Manuscripts

Magnús Jónsson í Vigur owned a large collection of manuscripts produced by several scribes over several decades. Some of them he also copied himself, and in addition to seeing that new books were produced for his library during the course of his own lifetime (making up the majority of his collection), Magnús also owned a smaller number of older manuscripts from earlier generations, which he inherited or received as gifts.

Today at least 43 manuscripts survive that can be connected in some way to Magnús í Vigur. Many of these are known with reasonable certainty to have been associated with him, based on evidence either internal or external to the manuscript. A handful of these manuscripts, however, could have been made for him but the connection, though very likely, is not certain. These manuscripts are counted among the 43 because, for example, their style is consistent with Magnús’s other manuscripts and/or they were copied by scribes known to have produced other materials for him. So far it has been impossible in these few cases to confirm precisely for whom they were copied, but further research may prove otherwise. Other manuscripts listed here were copied by Magnús í Vigur himself, or were older books that one way or another came in his possession.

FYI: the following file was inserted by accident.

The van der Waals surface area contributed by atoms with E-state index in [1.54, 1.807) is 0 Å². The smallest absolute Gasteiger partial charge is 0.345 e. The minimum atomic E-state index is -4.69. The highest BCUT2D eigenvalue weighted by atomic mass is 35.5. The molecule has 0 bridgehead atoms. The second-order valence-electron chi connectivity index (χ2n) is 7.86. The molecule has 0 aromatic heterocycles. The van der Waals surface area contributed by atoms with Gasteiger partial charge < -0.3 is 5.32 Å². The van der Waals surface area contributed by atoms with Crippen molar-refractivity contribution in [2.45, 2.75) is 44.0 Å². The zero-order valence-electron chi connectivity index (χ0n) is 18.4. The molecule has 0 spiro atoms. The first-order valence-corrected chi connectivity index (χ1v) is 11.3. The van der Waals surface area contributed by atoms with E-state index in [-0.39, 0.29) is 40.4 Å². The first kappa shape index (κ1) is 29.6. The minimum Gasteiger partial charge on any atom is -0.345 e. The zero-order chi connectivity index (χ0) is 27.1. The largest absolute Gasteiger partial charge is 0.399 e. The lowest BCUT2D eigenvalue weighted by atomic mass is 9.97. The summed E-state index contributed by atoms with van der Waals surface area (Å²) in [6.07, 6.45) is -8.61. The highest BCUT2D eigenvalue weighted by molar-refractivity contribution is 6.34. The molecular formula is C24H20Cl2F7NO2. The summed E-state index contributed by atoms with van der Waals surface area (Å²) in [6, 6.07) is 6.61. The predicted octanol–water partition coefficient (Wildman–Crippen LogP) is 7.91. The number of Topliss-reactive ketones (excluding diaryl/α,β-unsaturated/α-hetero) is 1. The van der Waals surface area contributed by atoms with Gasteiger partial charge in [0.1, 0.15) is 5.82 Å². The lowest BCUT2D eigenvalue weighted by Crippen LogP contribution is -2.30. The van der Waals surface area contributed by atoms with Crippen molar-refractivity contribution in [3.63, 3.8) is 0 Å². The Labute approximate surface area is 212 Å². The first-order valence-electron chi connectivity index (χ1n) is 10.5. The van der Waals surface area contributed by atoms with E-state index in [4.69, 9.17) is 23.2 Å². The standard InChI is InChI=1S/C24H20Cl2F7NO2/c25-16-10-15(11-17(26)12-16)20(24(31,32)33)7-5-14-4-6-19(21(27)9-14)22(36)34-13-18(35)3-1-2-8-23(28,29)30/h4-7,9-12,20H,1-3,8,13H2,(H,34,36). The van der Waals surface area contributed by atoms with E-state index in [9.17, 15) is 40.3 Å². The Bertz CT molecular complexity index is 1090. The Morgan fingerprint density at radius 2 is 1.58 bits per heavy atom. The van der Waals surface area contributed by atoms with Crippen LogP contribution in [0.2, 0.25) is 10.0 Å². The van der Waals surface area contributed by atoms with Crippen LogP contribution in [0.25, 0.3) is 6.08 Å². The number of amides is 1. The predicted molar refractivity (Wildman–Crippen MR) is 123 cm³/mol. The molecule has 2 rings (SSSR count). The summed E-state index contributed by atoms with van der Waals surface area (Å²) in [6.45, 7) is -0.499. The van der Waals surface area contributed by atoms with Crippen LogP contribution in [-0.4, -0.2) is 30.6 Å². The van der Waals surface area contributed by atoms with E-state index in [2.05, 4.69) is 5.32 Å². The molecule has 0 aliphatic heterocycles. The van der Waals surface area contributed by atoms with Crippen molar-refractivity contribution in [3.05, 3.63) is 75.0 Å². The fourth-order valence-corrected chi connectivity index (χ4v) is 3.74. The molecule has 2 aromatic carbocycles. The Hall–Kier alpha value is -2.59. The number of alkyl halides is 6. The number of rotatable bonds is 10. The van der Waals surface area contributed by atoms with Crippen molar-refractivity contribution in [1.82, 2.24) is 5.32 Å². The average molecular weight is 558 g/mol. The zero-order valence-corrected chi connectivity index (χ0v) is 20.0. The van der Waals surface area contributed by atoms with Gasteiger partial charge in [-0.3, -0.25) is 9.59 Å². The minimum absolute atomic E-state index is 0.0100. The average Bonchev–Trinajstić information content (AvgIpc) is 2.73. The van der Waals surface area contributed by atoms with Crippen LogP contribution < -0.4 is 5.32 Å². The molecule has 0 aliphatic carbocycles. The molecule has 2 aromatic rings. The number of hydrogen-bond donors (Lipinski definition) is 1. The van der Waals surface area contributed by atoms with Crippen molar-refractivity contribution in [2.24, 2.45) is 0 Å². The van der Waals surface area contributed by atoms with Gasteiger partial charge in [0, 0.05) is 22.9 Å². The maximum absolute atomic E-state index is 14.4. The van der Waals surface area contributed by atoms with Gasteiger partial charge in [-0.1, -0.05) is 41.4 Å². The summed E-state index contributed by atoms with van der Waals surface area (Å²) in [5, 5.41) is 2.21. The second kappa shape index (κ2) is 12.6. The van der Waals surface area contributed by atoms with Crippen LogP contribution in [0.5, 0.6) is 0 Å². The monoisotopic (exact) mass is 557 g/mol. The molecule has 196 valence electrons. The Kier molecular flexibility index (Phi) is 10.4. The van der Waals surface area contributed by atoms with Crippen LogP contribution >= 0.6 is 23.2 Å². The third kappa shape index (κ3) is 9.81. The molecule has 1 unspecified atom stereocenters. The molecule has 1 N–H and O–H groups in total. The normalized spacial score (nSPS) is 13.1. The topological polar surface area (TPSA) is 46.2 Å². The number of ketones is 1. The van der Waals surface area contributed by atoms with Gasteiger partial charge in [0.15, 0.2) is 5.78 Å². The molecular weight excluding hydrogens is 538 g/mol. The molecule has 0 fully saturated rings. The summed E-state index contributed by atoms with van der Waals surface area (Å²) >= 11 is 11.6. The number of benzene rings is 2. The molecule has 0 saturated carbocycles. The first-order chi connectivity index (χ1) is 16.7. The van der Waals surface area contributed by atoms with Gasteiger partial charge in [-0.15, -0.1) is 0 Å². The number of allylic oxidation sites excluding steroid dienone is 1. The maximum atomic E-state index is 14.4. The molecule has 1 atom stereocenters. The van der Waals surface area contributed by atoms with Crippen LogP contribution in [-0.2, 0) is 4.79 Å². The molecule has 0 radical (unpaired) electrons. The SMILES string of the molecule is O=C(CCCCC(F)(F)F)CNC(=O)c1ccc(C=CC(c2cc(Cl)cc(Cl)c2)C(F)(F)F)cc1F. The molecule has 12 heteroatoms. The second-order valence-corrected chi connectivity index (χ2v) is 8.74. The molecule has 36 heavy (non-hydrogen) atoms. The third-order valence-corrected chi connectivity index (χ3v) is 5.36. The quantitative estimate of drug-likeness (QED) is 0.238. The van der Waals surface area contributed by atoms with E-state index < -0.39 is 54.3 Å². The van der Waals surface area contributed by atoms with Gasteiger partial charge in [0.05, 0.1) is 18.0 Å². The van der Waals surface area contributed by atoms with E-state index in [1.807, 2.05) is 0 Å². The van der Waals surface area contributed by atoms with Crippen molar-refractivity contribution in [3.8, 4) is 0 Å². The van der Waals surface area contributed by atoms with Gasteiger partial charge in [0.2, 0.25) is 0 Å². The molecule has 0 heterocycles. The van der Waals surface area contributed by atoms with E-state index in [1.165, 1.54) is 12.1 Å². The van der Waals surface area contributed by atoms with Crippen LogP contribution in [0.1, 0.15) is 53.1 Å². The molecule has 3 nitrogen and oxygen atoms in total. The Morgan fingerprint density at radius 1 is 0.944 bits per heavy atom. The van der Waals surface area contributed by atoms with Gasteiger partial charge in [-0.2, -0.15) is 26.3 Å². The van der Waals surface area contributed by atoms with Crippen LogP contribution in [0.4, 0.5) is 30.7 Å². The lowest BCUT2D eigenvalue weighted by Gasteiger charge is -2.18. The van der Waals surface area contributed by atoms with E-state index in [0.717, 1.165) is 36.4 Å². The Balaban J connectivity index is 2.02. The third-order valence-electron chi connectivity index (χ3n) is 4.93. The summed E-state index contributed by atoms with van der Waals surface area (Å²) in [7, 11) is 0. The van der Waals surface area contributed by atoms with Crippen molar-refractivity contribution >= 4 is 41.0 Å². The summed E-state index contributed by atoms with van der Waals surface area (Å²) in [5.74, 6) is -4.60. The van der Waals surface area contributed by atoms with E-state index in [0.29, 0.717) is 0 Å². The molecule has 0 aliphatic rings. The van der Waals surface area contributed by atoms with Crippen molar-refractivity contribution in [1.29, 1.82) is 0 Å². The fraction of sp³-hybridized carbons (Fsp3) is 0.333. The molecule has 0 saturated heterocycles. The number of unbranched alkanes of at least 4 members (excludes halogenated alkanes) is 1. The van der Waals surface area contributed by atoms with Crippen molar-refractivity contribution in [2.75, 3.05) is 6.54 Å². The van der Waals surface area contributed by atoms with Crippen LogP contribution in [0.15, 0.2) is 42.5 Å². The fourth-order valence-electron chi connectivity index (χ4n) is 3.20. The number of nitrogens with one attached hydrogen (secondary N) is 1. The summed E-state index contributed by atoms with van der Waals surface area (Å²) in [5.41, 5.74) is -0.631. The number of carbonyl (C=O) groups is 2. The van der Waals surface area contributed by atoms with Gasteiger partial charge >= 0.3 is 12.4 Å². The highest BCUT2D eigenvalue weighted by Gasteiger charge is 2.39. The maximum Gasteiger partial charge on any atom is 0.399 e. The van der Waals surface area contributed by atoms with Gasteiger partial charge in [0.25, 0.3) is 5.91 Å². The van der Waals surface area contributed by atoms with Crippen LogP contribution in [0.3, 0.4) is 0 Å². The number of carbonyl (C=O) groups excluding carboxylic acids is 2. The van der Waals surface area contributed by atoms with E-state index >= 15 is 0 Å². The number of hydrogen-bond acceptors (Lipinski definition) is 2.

Magnús’s manuscripts are now kept in seven institutions in four countries, although the majority remain in Iceland. The links in the list below provide further information about the libraries and the manuscripts kept there.

Detailed catalogue entries for each of Magnús’s manuscripts are being produced as a part of the ICELANDIC SCRIBES project, and the pages for the individual manuscripts will continue to be updated as these entries are completed.

Iceland (29 manuscripts)

United Kingdom (8 manuscripts)

Denmark (5 manuscripts)

Sweden (1 manuscript)


Other ways of organizing Magnús í Vigur’s manuscripts in order to appreciate the scope of his collection as he may have experienced it himself will be added to this page as work in these areas is completed.

This will ideally include a chronological list of manuscripts, manuscripts grouped according to the types of texts they contain, and a complete list of texts in Magnús’s collection, to name a few possibilities.

Manuscripts grouped according to which scribe(s) worked on them can be seen on the individual scribes’ pages.


Last updated: 2018-04-26